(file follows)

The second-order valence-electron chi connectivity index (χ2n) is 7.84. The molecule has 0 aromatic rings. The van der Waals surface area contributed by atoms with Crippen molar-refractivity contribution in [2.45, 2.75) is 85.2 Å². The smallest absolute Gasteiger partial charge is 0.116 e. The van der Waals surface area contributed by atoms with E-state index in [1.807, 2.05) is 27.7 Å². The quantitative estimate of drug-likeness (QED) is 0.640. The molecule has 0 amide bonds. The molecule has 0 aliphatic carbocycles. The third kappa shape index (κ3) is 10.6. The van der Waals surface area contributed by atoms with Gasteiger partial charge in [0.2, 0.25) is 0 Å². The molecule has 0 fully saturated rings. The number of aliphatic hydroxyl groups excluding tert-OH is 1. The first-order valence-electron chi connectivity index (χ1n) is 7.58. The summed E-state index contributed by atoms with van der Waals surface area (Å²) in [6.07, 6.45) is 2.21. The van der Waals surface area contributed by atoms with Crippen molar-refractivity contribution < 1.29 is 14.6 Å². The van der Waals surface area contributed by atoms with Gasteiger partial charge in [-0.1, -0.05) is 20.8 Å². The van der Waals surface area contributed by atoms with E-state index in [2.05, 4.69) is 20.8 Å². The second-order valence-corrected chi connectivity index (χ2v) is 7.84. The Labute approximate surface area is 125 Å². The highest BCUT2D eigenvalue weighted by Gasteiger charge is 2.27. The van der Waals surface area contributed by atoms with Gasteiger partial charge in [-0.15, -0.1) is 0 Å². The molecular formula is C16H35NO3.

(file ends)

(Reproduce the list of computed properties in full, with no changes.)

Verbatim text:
The second-order valence-electron chi connectivity index (χ2n) is 7.84. The molecule has 0 aromatic rings. The van der Waals surface area contributed by atoms with Crippen molar-refractivity contribution in [2.45, 2.75) is 85.2 Å². The smallest absolute Gasteiger partial charge is 0.116 e. The van der Waals surface area contributed by atoms with E-state index in [1.807, 2.05) is 27.7 Å². The quantitative estimate of drug-likeness (QED) is 0.640. The molecule has 0 amide bonds. The molecule has 0 aliphatic carbocycles. The third kappa shape index (κ3) is 10.6. The van der Waals surface area contributed by atoms with Gasteiger partial charge in [0.2, 0.25) is 0 Å². The molecule has 0 fully saturated rings. The number of aliphatic hydroxyl groups excluding tert-OH is 1. The first-order valence-electron chi connectivity index (χ1n) is 7.58. The summed E-state index contributed by atoms with van der Waals surface area (Å²) in [6.07, 6.45) is 2.21. The van der Waals surface area contributed by atoms with Crippen molar-refractivity contribution < 1.29 is 14.6 Å². The van der Waals surface area contributed by atoms with Gasteiger partial charge in [-0.1, -0.05) is 20.8 Å². The van der Waals surface area contributed by atoms with E-state index in [2.05, 4.69) is 20.8 Å². The second-order valence-corrected chi connectivity index (χ2v) is 7.84. The Labute approximate surface area is 125 Å². The highest BCUT2D eigenvalue weighted by Gasteiger charge is 2.27. The van der Waals surface area contributed by atoms with Gasteiger partial charge in [-0.15, -0.1) is 0 Å². The molecular formula is C16H35NO3.